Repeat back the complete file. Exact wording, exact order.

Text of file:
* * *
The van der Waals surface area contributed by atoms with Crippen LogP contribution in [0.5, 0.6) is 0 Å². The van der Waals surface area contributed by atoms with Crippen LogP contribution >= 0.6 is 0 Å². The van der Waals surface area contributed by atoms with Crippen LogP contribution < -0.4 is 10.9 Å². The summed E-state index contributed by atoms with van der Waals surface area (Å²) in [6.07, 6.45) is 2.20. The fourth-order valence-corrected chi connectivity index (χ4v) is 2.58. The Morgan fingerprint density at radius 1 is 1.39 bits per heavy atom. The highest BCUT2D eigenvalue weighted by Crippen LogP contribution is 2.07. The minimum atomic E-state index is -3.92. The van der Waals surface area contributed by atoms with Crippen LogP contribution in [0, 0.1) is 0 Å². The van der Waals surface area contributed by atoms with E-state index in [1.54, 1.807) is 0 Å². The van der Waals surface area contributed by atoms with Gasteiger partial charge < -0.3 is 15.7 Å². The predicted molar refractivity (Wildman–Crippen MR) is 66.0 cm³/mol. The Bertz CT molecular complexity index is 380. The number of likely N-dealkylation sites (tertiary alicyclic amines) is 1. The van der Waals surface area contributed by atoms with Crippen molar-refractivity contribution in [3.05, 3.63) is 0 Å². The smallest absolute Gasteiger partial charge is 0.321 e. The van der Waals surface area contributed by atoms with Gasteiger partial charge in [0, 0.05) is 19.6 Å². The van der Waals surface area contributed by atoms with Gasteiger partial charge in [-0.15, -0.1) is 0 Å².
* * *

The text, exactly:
The van der Waals surface area contributed by atoms with Crippen LogP contribution in [0.5, 0.6) is 0 Å². The van der Waals surface area contributed by atoms with Crippen LogP contribution >= 0.6 is 0 Å². The van der Waals surface area contributed by atoms with Crippen LogP contribution < -0.4 is 10.9 Å². The summed E-state index contributed by atoms with van der Waals surface area (Å²) in [6.07, 6.45) is 2.20. The fourth-order valence-corrected chi connectivity index (χ4v) is 2.58. The Morgan fingerprint density at radius 1 is 1.39 bits per heavy atom. The highest BCUT2D eigenvalue weighted by Crippen LogP contribution is 2.07. The minimum atomic E-state index is -3.92. The van der Waals surface area contributed by atoms with Crippen LogP contribution in [0, 0.1) is 0 Å². The van der Waals surface area contributed by atoms with E-state index in [1.54, 1.807) is 0 Å². The van der Waals surface area contributed by atoms with Gasteiger partial charge < -0.3 is 15.7 Å². The predicted molar refractivity (Wildman–Crippen MR) is 66.0 cm³/mol. The Bertz CT molecular complexity index is 380. The number of likely N-dealkylation sites (tertiary alicyclic amines) is 1. The van der Waals surface area contributed by atoms with Crippen molar-refractivity contribution in [3.05, 3.63) is 0 Å². The smallest absolute Gasteiger partial charge is 0.321 e. The van der Waals surface area contributed by atoms with Gasteiger partial charge in [0, 0.05) is 19.6 Å². The van der Waals surface area contributed by atoms with Gasteiger partial charge in [-0.15, -0.1) is 0 Å².